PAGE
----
In general, the Underground Railroad was a system under which slaves from the Southern United States could escape into the Northern United States and Canada, and is considered to have occurred from the late 1700s until the events of the American Civil War in 1863. The Underground Railroad involved a series of routes, networks, and safe houses that escaped slaves could use as they travelled from the plantations in the south, to their freedom in the north.
Tubman’s exact escape route along the Underground Railroad is unknown, but she travelled a journey of approximately 90 miles (145 kms) by foot until she reached the state of Pennsylvania. It is assumed that she was able to find refuge in some safe houses along the route of the Underground Railroad, while also using trails in the forests and marshes. Later in her life, Tubman expressed the following, when she realized that she had arrived in the free state of Pennsylvania: “When I found I had crossed that line, I looked at my hands to see if I was the same person. There was such a glory over everything; the sun came like gold through the trees, and over the fields, and I felt like I was in Heaven.”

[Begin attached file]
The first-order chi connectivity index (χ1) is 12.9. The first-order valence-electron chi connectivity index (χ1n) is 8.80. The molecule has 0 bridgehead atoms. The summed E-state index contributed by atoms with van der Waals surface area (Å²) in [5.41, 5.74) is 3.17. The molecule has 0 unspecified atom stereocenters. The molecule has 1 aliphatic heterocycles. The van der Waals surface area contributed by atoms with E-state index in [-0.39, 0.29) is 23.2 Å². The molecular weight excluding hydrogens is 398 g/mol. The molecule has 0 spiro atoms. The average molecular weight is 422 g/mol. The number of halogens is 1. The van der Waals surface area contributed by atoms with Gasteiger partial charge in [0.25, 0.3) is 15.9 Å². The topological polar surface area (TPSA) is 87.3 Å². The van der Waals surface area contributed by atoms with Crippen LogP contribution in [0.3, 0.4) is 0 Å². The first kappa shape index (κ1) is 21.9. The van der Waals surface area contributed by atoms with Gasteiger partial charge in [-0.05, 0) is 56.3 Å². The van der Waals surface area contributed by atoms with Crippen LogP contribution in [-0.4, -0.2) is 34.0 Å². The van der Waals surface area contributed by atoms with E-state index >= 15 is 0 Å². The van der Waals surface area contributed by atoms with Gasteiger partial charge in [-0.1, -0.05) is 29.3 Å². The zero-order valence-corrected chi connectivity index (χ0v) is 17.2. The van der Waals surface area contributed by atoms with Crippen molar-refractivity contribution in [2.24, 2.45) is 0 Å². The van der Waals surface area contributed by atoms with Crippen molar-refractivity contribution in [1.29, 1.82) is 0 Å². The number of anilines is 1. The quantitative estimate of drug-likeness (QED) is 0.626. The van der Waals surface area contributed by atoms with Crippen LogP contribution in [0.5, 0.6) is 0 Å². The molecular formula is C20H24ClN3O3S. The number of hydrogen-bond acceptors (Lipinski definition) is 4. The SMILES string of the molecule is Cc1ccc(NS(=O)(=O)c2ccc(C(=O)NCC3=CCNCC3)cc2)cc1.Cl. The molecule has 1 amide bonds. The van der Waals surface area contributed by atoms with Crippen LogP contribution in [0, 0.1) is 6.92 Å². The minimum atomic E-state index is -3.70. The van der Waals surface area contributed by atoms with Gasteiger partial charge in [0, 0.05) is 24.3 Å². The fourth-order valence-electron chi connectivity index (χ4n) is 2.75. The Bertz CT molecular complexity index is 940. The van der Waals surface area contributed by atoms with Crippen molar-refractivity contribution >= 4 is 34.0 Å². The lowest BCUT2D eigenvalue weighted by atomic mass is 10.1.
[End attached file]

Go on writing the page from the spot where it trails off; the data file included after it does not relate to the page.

HARRIET TUBMAN AND THE UNDERGROUND RAILROAD
Harriet Tubman was a central figure in the Underground Railroad and is remembered today as one of the most famous ‘conductors’ from the time period. Conductors helped guide slaves along a safe route of the Underground Railroad. However, first she worked to free her family, which was still enslaved in Maryland. For instance, after earning some money she returned and freed her cousins, brothers, parents and others throughout 1850 and 1851. This was the beginning of her role in the Underground Railroad.